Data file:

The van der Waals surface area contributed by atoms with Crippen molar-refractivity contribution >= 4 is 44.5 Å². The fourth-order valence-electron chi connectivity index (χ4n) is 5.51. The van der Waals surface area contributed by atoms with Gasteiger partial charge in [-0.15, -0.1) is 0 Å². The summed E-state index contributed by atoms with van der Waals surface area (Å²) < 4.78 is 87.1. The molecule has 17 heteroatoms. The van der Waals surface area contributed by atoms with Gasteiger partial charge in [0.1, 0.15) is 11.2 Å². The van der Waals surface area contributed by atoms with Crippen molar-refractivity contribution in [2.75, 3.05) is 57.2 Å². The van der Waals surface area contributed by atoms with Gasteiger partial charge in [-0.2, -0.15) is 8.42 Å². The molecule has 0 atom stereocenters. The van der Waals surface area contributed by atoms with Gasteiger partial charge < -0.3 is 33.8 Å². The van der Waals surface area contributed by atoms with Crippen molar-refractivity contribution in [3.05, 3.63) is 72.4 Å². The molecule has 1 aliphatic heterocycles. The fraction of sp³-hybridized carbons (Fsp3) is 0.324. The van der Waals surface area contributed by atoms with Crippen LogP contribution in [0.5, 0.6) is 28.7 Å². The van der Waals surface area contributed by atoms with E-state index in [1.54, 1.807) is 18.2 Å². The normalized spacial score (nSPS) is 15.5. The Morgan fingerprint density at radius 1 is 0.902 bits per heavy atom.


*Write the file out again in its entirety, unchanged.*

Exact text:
The van der Waals surface area contributed by atoms with Crippen molar-refractivity contribution >= 4 is 44.5 Å². The fourth-order valence-electron chi connectivity index (χ4n) is 5.51. The van der Waals surface area contributed by atoms with Gasteiger partial charge in [-0.15, -0.1) is 0 Å². The summed E-state index contributed by atoms with van der Waals surface area (Å²) < 4.78 is 87.1. The molecule has 17 heteroatoms. The van der Waals surface area contributed by atoms with Gasteiger partial charge in [0.1, 0.15) is 11.2 Å². The van der Waals surface area contributed by atoms with Crippen molar-refractivity contribution in [2.75, 3.05) is 57.2 Å². The van der Waals surface area contributed by atoms with Gasteiger partial charge in [-0.2, -0.15) is 8.42 Å². The molecule has 0 atom stereocenters. The van der Waals surface area contributed by atoms with Gasteiger partial charge < -0.3 is 33.8 Å². The van der Waals surface area contributed by atoms with Crippen molar-refractivity contribution in [3.05, 3.63) is 72.4 Å². The molecule has 1 aliphatic heterocycles. The fraction of sp³-hybridized carbons (Fsp3) is 0.324. The van der Waals surface area contributed by atoms with Crippen LogP contribution in [0.5, 0.6) is 28.7 Å². The van der Waals surface area contributed by atoms with E-state index in [1.54, 1.807) is 18.2 Å². The normalized spacial score (nSPS) is 15.5. The Morgan fingerprint density at radius 1 is 0.902 bits per heavy atom.